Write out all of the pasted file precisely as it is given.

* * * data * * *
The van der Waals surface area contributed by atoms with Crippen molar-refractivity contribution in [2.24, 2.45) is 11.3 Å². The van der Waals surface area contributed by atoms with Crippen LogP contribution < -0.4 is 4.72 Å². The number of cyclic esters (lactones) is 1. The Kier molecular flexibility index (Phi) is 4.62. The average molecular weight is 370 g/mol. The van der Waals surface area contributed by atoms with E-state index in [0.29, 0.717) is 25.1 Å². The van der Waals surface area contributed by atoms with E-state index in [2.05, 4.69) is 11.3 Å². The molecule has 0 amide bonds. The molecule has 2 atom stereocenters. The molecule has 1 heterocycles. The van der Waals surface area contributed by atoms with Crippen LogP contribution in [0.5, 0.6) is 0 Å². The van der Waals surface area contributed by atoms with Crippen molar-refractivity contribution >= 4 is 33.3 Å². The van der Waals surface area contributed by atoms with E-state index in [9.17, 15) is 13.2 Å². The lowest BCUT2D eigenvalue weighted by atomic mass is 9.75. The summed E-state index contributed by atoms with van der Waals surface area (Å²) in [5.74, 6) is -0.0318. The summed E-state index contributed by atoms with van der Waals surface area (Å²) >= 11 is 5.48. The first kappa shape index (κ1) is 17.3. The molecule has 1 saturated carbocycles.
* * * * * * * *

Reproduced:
The van der Waals surface area contributed by atoms with Crippen molar-refractivity contribution in [2.24, 2.45) is 11.3 Å². The van der Waals surface area contributed by atoms with Crippen LogP contribution < -0.4 is 4.72 Å². The number of cyclic esters (lactones) is 1. The Kier molecular flexibility index (Phi) is 4.62. The average molecular weight is 370 g/mol. The van der Waals surface area contributed by atoms with E-state index in [0.29, 0.717) is 25.1 Å². The van der Waals surface area contributed by atoms with E-state index in [2.05, 4.69) is 11.3 Å². The molecule has 0 amide bonds. The molecule has 2 atom stereocenters. The molecule has 1 heterocycles. The van der Waals surface area contributed by atoms with Crippen LogP contribution in [0.5, 0.6) is 0 Å². The van der Waals surface area contributed by atoms with Crippen molar-refractivity contribution >= 4 is 33.3 Å². The van der Waals surface area contributed by atoms with E-state index in [9.17, 15) is 13.2 Å². The lowest BCUT2D eigenvalue weighted by atomic mass is 9.75. The summed E-state index contributed by atoms with van der Waals surface area (Å²) in [5.74, 6) is -0.0318. The summed E-state index contributed by atoms with van der Waals surface area (Å²) >= 11 is 5.48. The first kappa shape index (κ1) is 17.3. The molecule has 1 saturated carbocycles.